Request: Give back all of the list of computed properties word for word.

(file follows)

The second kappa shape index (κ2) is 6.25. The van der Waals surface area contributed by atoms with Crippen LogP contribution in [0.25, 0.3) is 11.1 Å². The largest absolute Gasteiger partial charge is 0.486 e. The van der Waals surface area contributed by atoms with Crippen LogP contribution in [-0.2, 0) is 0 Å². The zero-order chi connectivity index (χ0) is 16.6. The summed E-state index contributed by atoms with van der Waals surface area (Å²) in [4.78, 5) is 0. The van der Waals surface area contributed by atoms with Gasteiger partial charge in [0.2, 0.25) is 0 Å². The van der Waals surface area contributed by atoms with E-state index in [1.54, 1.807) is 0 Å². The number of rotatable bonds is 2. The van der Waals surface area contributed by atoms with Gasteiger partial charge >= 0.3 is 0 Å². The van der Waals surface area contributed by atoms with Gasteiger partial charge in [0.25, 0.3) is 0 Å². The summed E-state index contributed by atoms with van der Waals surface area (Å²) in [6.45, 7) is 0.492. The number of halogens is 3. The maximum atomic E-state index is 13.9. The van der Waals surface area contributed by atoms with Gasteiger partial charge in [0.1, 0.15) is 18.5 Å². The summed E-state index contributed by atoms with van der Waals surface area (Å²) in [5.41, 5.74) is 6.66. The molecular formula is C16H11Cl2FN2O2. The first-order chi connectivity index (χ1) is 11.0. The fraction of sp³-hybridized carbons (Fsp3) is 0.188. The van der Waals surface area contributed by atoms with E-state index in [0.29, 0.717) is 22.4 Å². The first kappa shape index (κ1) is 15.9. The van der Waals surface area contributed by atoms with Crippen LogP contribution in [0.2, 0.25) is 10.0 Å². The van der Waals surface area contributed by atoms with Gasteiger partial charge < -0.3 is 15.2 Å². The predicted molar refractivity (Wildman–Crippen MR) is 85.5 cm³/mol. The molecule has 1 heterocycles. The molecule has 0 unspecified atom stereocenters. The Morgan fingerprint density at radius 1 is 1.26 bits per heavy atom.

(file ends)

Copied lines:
The second kappa shape index (κ2) is 6.25. The van der Waals surface area contributed by atoms with Crippen LogP contribution in [0.25, 0.3) is 11.1 Å². The largest absolute Gasteiger partial charge is 0.486 e. The van der Waals surface area contributed by atoms with Crippen LogP contribution in [-0.2, 0) is 0 Å². The zero-order chi connectivity index (χ0) is 16.6. The summed E-state index contributed by atoms with van der Waals surface area (Å²) in [4.78, 5) is 0. The van der Waals surface area contributed by atoms with Gasteiger partial charge in [0.2, 0.25) is 0 Å². The van der Waals surface area contributed by atoms with E-state index in [1.54, 1.807) is 0 Å². The number of rotatable bonds is 2. The van der Waals surface area contributed by atoms with Gasteiger partial charge >= 0.3 is 0 Å². The van der Waals surface area contributed by atoms with Gasteiger partial charge in [0.25, 0.3) is 0 Å². The summed E-state index contributed by atoms with van der Waals surface area (Å²) in [6.45, 7) is 0.492. The number of halogens is 3. The maximum atomic E-state index is 13.9. The van der Waals surface area contributed by atoms with Gasteiger partial charge in [0.1, 0.15) is 18.5 Å². The summed E-state index contributed by atoms with van der Waals surface area (Å²) in [5.41, 5.74) is 6.66. The molecular formula is C16H11Cl2FN2O2. The first-order chi connectivity index (χ1) is 11.0. The fraction of sp³-hybridized carbons (Fsp3) is 0.188. The van der Waals surface area contributed by atoms with E-state index in [0.29, 0.717) is 22.4 Å². The first kappa shape index (κ1) is 15.9. The van der Waals surface area contributed by atoms with Crippen LogP contribution in [0.2, 0.25) is 10.0 Å². The van der Waals surface area contributed by atoms with Gasteiger partial charge < -0.3 is 15.2 Å². The predicted molar refractivity (Wildman–Crippen MR) is 85.5 cm³/mol. The molecule has 1 heterocycles. The molecule has 0 unspecified atom stereocenters. The Morgan fingerprint density at radius 1 is 1.26 bits per heavy atom.